**Please note, this essay is accompanied by a reflective note from the student’s instructor, Professor Paul Walker.**
Breaching experiments directly confront the “web of unwritten rules that govern behavior” by challenging society’s unconscious norms in a social situation (Luo). The most widely known breaching experiments were carried out by students in the 1970s under the supervision of famous psychologist Stanley Milgram. Milgram instructed his students to repeatedly board crowded New York subway trains, approach seated individuals, and then ask these individuals for their seats. Results revealed that 68 percent of people who were asked for their seat actually surrendered it willingly; however, the most unexpected consequence of these breaching experiments occurred in the students themselves. Milgram’s students reported themselves as emotionally troubled, even traumatized, by their own violation of seemingly trivial social norms.
When I heard about Milgram’s experiment in my introductory sociology class, I wondered why breaching society’s unwritten rules could prove so unsettling to people. Perhaps breaching generates discomfort because humans usually cling so tightly to custom. Any behavior that has already proven its effectiveness and has come to be regarded as a method that “works” often cements itself into the fabric of society. I could not help but explore this conformity further, as well as attempt to discern its extent, namely in the institution by means of which I was inspired – the American educational system. In the education system, the traditional “testing model” used for teaching and learning has emerged as the chief means to measure student growth and therefore remains the most deeply established “norm” within the system. All American school students, including myself, are products of this method. Could this norm be challenged or breached?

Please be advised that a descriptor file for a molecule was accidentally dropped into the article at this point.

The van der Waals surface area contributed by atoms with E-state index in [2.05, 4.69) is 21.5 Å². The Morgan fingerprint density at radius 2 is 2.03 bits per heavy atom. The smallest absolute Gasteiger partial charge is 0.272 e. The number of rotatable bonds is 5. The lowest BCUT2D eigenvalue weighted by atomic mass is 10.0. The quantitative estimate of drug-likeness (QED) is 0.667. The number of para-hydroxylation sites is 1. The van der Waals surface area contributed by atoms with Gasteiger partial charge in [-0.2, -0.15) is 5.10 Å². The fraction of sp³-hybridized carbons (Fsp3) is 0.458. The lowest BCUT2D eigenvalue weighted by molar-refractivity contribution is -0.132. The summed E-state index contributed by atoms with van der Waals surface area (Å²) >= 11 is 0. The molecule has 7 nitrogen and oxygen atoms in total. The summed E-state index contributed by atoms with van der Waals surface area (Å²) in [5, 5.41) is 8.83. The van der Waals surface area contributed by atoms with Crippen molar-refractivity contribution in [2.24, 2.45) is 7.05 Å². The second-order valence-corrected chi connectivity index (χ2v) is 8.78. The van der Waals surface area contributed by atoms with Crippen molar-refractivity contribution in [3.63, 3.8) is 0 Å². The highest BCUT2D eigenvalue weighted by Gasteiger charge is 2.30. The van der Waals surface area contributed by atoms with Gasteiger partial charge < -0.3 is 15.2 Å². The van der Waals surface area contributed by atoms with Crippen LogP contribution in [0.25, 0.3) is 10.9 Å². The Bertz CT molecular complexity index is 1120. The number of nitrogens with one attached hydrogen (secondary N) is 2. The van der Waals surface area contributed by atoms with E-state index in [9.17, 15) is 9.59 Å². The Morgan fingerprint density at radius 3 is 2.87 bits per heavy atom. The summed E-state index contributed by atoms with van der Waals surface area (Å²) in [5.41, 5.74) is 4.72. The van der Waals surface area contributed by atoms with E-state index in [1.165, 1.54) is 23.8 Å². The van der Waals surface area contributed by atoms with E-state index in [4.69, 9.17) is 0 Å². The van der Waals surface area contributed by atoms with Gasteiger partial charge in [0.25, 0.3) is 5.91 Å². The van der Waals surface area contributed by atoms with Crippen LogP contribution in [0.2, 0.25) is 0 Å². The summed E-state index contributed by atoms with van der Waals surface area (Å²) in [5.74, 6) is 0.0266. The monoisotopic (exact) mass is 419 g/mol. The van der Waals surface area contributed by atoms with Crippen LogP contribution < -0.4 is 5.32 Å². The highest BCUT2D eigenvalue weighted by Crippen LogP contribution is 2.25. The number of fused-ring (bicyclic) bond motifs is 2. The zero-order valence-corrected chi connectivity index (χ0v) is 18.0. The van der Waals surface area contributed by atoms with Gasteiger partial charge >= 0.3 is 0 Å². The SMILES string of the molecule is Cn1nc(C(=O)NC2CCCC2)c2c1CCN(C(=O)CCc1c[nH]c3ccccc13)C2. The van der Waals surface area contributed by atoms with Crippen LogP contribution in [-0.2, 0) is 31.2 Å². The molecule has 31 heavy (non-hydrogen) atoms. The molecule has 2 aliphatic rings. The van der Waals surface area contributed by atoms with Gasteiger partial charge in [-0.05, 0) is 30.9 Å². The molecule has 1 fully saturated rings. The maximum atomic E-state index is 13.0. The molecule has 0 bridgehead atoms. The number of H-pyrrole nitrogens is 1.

At the same time I was learning about breaching experiments in sociology, another of my classes was actually beginning to breach one of my customary beliefs. The course—Honors Rhetoric, Composition, and Research—surprised me with its unconventional approach to academic writing. One assignment in particular, the exploratory essay, challenged the conventions of what I had always considered the “proper way to write.” The purpose of this essay was for students to select a topic, narrate their research, and analyze their own thinking process without initially narrowing their perspective to a thesis. This approach forced me to develop my ideas objectively in a way that I had never before done.